A federal judge in Texas has ruled that a lawsuit against a device maker can proceed, because preemption - as defined in a closely watched US Supreme Court ruling earlier this year - does not apply in this instance. And the decision suggests device makers may no longer be immune from some cases they have been unwilling to settle.
Here's some background: Last February, the US Supreme Court voted to 8-1 that patients can’t file lawsuits against device makers when their products were approved by the FDA. Medtronic successfully argued that the Food, Drug, and Cosmetic Act expressly preempts state law claims brought by patients who were hurt by devices that received premarket FDA approval.
The ruling gave device makers an eagerly anticipated defense in product-liability lawsuits and drugmakers are hoping for a similar ruling this fall when the court hears a case involving a Wyeth medication. [Preemption is the legal notion that FDA approval of a drug supercedes state law claims challenging safety, efficacy, or labeling. Drugmakers and the FDA argue that preemption exists by maintaining the agency’s actions are the final word on safety and effectiveness. Unlike medical devices, however, there is no statute providing for preemption for drugs.]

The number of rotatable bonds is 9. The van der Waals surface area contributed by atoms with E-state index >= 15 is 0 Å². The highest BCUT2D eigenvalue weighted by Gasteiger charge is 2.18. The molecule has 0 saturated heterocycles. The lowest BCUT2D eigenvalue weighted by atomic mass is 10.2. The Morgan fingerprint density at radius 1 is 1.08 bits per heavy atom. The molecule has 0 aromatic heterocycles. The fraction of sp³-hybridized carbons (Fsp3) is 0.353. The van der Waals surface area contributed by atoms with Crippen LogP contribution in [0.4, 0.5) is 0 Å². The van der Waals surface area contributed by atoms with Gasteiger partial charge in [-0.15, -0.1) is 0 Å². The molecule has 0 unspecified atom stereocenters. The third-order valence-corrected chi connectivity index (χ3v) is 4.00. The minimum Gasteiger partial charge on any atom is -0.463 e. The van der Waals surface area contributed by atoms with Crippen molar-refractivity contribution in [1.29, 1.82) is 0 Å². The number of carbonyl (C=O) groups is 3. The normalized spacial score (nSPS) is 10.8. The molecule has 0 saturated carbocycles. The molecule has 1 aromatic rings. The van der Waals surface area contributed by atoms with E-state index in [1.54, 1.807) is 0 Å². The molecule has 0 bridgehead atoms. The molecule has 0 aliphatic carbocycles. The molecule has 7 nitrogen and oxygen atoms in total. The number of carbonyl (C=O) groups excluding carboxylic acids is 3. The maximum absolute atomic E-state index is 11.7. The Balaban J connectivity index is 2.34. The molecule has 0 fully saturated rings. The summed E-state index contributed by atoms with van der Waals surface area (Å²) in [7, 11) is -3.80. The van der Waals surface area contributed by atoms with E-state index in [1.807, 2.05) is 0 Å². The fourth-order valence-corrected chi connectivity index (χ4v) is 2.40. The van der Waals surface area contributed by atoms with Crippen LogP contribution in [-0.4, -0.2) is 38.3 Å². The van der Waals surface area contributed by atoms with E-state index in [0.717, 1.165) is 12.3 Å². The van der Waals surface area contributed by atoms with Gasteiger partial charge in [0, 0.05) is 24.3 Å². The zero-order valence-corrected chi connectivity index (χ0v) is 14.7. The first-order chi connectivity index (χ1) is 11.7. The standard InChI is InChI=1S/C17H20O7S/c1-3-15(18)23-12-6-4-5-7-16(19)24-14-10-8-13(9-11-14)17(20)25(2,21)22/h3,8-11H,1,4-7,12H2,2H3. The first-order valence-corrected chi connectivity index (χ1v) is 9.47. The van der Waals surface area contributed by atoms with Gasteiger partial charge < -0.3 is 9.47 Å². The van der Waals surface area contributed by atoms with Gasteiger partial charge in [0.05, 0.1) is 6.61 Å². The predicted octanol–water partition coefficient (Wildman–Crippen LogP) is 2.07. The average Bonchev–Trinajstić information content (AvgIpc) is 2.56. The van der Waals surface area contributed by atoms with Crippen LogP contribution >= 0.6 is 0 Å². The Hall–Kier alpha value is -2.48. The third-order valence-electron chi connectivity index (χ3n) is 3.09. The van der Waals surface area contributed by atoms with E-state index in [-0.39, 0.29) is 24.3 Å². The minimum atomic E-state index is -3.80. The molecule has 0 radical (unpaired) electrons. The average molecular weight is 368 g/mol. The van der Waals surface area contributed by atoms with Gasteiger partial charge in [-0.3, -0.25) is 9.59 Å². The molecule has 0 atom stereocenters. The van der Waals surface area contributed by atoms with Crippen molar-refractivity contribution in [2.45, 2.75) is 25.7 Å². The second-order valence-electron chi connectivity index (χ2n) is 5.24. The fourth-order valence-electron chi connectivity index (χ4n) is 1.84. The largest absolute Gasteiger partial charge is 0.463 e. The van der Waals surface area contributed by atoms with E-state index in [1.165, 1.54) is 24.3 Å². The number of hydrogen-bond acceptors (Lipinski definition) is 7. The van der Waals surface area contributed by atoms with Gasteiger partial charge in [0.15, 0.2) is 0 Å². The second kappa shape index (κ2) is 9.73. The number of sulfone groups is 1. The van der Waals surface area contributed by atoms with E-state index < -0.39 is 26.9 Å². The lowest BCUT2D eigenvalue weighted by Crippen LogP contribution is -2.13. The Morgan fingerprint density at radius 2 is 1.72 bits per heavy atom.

But in an 8-page ruling last week, US District Court Judge Barbara Lynn wrote that preemption does not preclude a family from pressing a lawsuit against Bionics over two Cochlear devices that were implanted in their son's ears in 2005. The family charged the implants were adulterated because Bionics failed to use an approved manufacturer for a component; failed to obtain premarket approval for design modifications and manufacturing processes didn't comply with FDA requirements. The FDA filed suit in 2006.
In her decision, Lynn noted that "the relevant issue here is whether plaintiffs’ strict liability and implied warranty claims impose duties on medical device manufacturers 'different from, or in addition to' those arising under the Medical Devices Amendments of 1976, triggering preemption." She went on to conclude that "plaintiffs’ strict liability claims are predicated solely on violations of federal law," and as a result, preemption is not warranted.